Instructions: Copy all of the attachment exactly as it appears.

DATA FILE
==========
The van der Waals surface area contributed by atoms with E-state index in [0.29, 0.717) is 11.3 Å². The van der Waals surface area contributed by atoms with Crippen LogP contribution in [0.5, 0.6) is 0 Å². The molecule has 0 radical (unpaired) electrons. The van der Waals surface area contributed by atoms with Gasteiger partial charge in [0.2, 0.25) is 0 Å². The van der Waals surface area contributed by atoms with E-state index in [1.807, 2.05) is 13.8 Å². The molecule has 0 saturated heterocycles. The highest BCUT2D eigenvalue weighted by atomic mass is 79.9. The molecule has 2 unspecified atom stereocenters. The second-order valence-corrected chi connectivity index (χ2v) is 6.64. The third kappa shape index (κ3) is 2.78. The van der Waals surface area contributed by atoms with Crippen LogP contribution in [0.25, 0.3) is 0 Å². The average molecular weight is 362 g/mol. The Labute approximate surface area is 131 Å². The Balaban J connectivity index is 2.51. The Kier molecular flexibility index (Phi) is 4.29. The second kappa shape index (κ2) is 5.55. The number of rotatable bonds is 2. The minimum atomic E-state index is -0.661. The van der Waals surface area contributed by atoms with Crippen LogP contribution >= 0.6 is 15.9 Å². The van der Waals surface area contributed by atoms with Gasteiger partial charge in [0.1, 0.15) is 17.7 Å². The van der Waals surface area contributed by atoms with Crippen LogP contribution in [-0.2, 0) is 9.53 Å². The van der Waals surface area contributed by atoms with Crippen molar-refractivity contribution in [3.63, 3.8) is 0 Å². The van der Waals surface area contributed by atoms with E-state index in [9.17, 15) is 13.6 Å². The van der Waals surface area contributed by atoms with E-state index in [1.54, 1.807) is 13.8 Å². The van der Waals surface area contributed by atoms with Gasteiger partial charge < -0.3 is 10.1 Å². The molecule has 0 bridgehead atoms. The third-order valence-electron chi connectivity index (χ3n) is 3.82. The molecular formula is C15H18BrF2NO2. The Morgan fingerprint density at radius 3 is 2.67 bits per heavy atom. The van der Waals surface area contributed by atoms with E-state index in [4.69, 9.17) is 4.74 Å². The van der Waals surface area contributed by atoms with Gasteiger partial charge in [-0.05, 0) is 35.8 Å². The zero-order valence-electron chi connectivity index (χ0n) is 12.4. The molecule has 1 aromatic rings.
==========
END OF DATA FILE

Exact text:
The van der Waals surface area contributed by atoms with E-state index in [0.29, 0.717) is 11.3 Å². The van der Waals surface area contributed by atoms with Crippen LogP contribution in [0.5, 0.6) is 0 Å². The molecule has 0 radical (unpaired) electrons. The van der Waals surface area contributed by atoms with Gasteiger partial charge in [0.2, 0.25) is 0 Å². The van der Waals surface area contributed by atoms with E-state index in [1.807, 2.05) is 13.8 Å². The molecule has 0 saturated heterocycles. The highest BCUT2D eigenvalue weighted by atomic mass is 79.9. The molecule has 2 unspecified atom stereocenters. The second-order valence-corrected chi connectivity index (χ2v) is 6.64. The third kappa shape index (κ3) is 2.78. The van der Waals surface area contributed by atoms with Crippen LogP contribution in [0.25, 0.3) is 0 Å². The average molecular weight is 362 g/mol. The Labute approximate surface area is 131 Å². The Balaban J connectivity index is 2.51. The Kier molecular flexibility index (Phi) is 4.29. The second kappa shape index (κ2) is 5.55. The number of rotatable bonds is 2. The minimum atomic E-state index is -0.661. The van der Waals surface area contributed by atoms with Crippen LogP contribution >= 0.6 is 15.9 Å². The van der Waals surface area contributed by atoms with Gasteiger partial charge in [0.1, 0.15) is 17.7 Å². The van der Waals surface area contributed by atoms with Crippen LogP contribution in [-0.2, 0) is 9.53 Å². The van der Waals surface area contributed by atoms with Crippen molar-refractivity contribution in [3.63, 3.8) is 0 Å². The van der Waals surface area contributed by atoms with E-state index in [9.17, 15) is 13.6 Å². The van der Waals surface area contributed by atoms with E-state index in [1.54, 1.807) is 13.8 Å². The van der Waals surface area contributed by atoms with Gasteiger partial charge < -0.3 is 10.1 Å². The molecule has 0 bridgehead atoms. The third-order valence-electron chi connectivity index (χ3n) is 3.82. The molecular formula is C15H18BrF2NO2. The Morgan fingerprint density at radius 3 is 2.67 bits per heavy atom. The van der Waals surface area contributed by atoms with E-state index in [4.69, 9.17) is 4.74 Å². The van der Waals surface area contributed by atoms with Gasteiger partial charge in [-0.05, 0) is 35.8 Å². The zero-order valence-electron chi connectivity index (χ0n) is 12.4. The molecule has 1 aromatic rings.